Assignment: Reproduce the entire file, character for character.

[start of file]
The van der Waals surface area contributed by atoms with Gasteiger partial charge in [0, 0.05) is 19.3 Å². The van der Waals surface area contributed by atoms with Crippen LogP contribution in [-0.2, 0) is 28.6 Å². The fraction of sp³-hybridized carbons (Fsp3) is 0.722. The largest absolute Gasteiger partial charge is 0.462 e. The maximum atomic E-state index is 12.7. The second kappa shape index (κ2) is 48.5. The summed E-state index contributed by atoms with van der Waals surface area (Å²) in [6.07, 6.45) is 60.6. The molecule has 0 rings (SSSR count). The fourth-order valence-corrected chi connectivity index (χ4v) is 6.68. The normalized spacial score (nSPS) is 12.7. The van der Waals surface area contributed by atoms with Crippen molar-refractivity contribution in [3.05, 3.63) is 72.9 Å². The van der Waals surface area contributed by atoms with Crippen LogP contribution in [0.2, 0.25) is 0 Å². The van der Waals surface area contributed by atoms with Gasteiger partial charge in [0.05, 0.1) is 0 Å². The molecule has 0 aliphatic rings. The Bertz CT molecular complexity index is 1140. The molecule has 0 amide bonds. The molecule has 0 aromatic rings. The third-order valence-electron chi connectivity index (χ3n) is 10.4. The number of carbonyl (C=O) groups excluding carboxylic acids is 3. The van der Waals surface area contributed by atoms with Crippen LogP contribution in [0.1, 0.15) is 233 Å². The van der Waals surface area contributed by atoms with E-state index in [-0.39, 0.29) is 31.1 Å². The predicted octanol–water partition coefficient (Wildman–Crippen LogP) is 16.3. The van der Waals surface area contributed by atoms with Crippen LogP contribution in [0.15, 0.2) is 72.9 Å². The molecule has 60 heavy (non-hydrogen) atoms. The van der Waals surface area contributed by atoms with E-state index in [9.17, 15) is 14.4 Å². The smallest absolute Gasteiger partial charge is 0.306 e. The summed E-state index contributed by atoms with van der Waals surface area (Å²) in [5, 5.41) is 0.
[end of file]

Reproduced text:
The van der Waals surface area contributed by atoms with Gasteiger partial charge in [0, 0.05) is 19.3 Å². The van der Waals surface area contributed by atoms with Crippen LogP contribution in [-0.2, 0) is 28.6 Å². The fraction of sp³-hybridized carbons (Fsp3) is 0.722. The largest absolute Gasteiger partial charge is 0.462 e. The maximum atomic E-state index is 12.7. The second kappa shape index (κ2) is 48.5. The summed E-state index contributed by atoms with van der Waals surface area (Å²) in [6.07, 6.45) is 60.6. The molecule has 0 rings (SSSR count). The fourth-order valence-corrected chi connectivity index (χ4v) is 6.68. The normalized spacial score (nSPS) is 12.7. The van der Waals surface area contributed by atoms with Crippen molar-refractivity contribution in [3.05, 3.63) is 72.9 Å². The van der Waals surface area contributed by atoms with Crippen LogP contribution in [0.2, 0.25) is 0 Å². The van der Waals surface area contributed by atoms with Gasteiger partial charge in [0.05, 0.1) is 0 Å². The molecule has 0 aliphatic rings. The Bertz CT molecular complexity index is 1140. The molecule has 0 amide bonds. The molecule has 0 aromatic rings. The third-order valence-electron chi connectivity index (χ3n) is 10.4. The number of carbonyl (C=O) groups excluding carboxylic acids is 3. The van der Waals surface area contributed by atoms with Crippen LogP contribution in [0.1, 0.15) is 233 Å². The van der Waals surface area contributed by atoms with E-state index in [-0.39, 0.29) is 31.1 Å². The predicted octanol–water partition coefficient (Wildman–Crippen LogP) is 16.3. The van der Waals surface area contributed by atoms with Crippen LogP contribution in [0.15, 0.2) is 72.9 Å². The molecule has 60 heavy (non-hydrogen) atoms. The van der Waals surface area contributed by atoms with E-state index in [9.17, 15) is 14.4 Å². The smallest absolute Gasteiger partial charge is 0.306 e. The summed E-state index contributed by atoms with van der Waals surface area (Å²) in [5, 5.41) is 0.